by Tilman Wilke, Product developer and Daniela Martin, Product management, Dr Eckel GmbH, Germany
First published in International Aquafeed, November-December 2015
Dr Eckel has been selling feed additives since 1994. One of our core competencies is the utilisation of organic acids and their salts for animal nutrition – either as silage enhancers, as preservatives or as acidifiers. Acidifiers are well established in pig and poultry nutrition – especially of young animals (piglets and broiler chicks). The concept of acidifiers has been successfully transferred from agriculture feed to aquaculture feed during the last 10 years.
Here also, the technical qualities of a feed additive play a crucial role. Technical features such as the fluidity, dust, corrosive, odor and hygroscopicity can be the cause of a whole range of problems and dangers in the compound feed production. The quality of feed additives affects both productivity as well as occupational safety. In this article, we wish to share our experience regarding important technical and functional aspects of this transfer.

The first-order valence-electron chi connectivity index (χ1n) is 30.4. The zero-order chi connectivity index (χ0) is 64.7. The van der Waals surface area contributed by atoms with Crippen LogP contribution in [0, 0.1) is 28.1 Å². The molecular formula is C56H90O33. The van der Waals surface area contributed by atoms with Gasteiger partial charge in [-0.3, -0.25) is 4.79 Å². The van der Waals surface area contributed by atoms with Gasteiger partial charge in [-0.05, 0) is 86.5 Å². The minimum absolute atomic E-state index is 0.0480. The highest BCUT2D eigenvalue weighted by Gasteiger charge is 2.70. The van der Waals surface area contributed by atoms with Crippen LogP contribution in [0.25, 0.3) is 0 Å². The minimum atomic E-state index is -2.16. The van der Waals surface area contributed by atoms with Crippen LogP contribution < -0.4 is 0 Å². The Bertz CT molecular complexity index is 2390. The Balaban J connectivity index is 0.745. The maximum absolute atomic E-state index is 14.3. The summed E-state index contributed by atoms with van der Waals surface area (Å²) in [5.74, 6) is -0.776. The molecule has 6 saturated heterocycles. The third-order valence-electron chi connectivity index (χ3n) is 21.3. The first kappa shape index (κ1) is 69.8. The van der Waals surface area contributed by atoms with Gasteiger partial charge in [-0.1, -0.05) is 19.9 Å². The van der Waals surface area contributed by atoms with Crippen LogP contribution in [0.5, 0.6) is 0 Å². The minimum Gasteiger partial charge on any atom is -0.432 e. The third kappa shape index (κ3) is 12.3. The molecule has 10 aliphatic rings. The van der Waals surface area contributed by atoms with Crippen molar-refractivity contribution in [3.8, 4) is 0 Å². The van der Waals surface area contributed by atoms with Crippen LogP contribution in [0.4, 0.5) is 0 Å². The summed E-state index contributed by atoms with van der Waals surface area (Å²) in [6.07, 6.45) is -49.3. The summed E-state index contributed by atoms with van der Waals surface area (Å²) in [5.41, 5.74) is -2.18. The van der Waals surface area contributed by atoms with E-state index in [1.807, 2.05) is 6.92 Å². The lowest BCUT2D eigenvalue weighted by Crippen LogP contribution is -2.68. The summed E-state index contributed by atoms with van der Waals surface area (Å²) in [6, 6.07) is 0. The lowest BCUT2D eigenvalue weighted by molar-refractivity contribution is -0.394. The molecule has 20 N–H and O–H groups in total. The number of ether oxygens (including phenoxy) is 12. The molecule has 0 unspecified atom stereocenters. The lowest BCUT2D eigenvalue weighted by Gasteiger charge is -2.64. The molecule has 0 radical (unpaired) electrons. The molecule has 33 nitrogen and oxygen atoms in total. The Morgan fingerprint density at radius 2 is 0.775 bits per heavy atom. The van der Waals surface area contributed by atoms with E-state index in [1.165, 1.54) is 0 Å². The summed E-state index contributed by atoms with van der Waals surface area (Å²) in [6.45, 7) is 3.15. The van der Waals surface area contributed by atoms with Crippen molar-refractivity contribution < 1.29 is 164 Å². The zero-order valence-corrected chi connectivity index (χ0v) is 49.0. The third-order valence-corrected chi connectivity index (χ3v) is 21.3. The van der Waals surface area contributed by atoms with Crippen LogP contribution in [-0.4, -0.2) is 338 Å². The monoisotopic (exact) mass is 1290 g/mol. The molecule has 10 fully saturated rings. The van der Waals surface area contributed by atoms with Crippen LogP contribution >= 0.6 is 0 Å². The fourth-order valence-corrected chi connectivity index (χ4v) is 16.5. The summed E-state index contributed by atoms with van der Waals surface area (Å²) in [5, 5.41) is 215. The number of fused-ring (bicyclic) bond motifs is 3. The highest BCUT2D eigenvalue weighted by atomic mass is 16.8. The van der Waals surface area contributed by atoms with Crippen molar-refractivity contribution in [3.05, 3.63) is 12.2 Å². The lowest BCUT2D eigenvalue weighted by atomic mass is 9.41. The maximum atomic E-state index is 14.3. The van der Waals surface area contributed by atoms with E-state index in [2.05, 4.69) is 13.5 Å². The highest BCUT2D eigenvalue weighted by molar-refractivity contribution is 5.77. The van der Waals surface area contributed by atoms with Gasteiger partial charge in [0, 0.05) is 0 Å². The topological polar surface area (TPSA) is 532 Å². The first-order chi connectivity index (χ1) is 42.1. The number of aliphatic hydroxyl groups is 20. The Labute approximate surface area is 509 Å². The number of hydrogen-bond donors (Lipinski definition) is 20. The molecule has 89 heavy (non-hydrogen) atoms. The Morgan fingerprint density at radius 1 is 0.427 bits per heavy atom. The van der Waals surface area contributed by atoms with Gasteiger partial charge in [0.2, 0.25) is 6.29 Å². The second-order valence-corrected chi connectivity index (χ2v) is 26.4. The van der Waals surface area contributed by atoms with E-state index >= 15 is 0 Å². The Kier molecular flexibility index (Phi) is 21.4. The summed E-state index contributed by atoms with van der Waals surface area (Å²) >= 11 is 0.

What distinguishes acidifiers?
In general, acidifiers as functional feed additives are made from organic acids and their salts. Typically organic acids and their salts are included in the feed at a dosage between 1kg/t (0.1%) and 10 kg/t (1%). Some publications report dosages of up to 20kg/t (2%) – but this might have been just for research purposes. Which organic acids are used as acidifiers? A number of different organic acids and salts can be used as acidifiers. The most common acids and salts are:
• formic acid or calcium formate and potassium formate as their most important salts;
• acetic acid or its sodium salt sodium acetate
• propionic acid or calcium propionate
• butyric acid or sodium butyrate
• lactic acid or calcium lactate and – last but not least –
• citric acid with different salts.
Other organic acids and salts used are fumaric acid / fumarates, malic acid / malates, sorbic acid / sorbates. All these organic acids can be distinguished and classified by a number of properties. Very important for the usage as feed acidifiers are differences regarding:
• pka-value, because it determines the degree of dissociation in different pH-environments;
• solubility, because it determines bioavailability.
Another important property is the molecular weight, because it determines the number of acid molecules per gram. Finally the nutritional value of organic acid can also be taken into consideration because organic acid salts like propionates are good energy sources.
Read the full article in International Aquafeed HERE.
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